Think about what it must be like for a black person who survived apartheid, who fought against unspeakable cruelty that may very well still be persisting in their lives now, and here is a white person giving you the “I told you so!” treatment. No man, that is kak insensitive and downright dom if you ask me. This is MORE painful for most black people in our country than it is for you. Show that you have some inkling of their pain and that, with our history of dispossession and cruelty you are willing to walk beside or behind them in terms of finding a way forward from here.

You may not have spoken up when a great many injustices continued to be committed against black people but that does not mean you cannot begin to change that now. You can show that this is not just about the tanking exchange rate and the impact on your nest egg. Try to think about the effect of this crisis on the majority of South Africans and find ways to support the fight against this from the point of view of correcting these historical injustices and persisting inequalities. Note that when you just respond when the finance ministry is under attack it looks like you are defending the status quo, where you have and continue to benefit. And that needs correcting too because it also doesn’t work for most (black) South Africans. Can you speak to this reality too?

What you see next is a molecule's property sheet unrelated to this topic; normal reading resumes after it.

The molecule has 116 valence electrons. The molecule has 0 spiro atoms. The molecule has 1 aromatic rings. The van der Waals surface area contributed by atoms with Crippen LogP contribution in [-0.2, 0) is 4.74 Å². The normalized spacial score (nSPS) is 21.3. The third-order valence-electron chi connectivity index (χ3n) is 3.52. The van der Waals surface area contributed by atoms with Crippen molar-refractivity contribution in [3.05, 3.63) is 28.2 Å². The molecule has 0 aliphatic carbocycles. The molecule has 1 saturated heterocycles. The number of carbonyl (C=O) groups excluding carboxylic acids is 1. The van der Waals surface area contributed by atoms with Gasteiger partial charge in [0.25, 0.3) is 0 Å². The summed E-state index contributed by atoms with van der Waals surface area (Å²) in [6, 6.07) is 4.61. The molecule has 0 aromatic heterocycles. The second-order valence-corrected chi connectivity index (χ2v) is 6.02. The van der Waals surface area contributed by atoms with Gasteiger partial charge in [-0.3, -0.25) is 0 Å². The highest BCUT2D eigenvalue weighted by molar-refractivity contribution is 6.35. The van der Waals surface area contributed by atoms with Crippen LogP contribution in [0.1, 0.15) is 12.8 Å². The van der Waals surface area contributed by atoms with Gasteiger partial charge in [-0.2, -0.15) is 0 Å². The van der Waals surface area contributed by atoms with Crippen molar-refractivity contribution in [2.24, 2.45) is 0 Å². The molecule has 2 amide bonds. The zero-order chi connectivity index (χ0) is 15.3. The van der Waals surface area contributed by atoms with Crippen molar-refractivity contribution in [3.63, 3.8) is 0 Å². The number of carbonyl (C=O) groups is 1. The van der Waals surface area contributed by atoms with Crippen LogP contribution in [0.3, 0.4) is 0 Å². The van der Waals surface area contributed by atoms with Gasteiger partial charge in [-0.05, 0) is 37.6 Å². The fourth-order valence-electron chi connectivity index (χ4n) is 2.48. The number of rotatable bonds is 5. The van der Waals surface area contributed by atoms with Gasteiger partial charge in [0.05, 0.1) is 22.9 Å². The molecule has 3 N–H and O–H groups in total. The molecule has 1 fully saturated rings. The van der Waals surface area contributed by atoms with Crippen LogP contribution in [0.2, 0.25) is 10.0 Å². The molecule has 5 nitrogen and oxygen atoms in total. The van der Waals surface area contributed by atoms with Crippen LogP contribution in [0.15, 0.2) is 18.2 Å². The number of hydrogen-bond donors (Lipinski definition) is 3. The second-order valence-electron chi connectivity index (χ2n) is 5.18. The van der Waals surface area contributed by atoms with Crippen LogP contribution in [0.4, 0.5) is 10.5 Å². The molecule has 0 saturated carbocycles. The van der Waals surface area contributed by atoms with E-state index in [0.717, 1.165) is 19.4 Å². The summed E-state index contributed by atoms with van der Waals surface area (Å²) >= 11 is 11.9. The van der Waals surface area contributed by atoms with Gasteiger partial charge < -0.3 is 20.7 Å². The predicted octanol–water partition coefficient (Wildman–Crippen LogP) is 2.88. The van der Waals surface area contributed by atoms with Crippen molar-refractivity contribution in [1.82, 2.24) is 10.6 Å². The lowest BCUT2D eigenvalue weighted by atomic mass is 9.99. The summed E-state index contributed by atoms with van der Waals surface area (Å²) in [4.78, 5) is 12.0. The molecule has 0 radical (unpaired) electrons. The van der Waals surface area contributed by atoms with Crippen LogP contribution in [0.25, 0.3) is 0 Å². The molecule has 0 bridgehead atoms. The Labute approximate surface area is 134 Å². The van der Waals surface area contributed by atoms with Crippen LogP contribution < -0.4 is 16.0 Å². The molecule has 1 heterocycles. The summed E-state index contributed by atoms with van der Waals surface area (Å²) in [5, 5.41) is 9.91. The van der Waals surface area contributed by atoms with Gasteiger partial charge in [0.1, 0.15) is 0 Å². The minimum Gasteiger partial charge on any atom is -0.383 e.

3. How does this look then? Well, start by interrogating and thinking about where and how you act. Does #BlackMonday speak to the concerns of black people? I mean the name alone seems kinda strange in a country of, erm, black and white don’t you think? Do you know who started this campaign and what they stand for? What about the #ZumaMustFall march on Friday? Do you know if the unions and civil society and churches and the poor who will never be given the day off have somehow been *consulted* or asked about what is important to them and how they would like, or are able, to participate? Or are you just ploughing ahead because this is affecting you and the flippen exchange rate which is going to stuff up your overseas trips?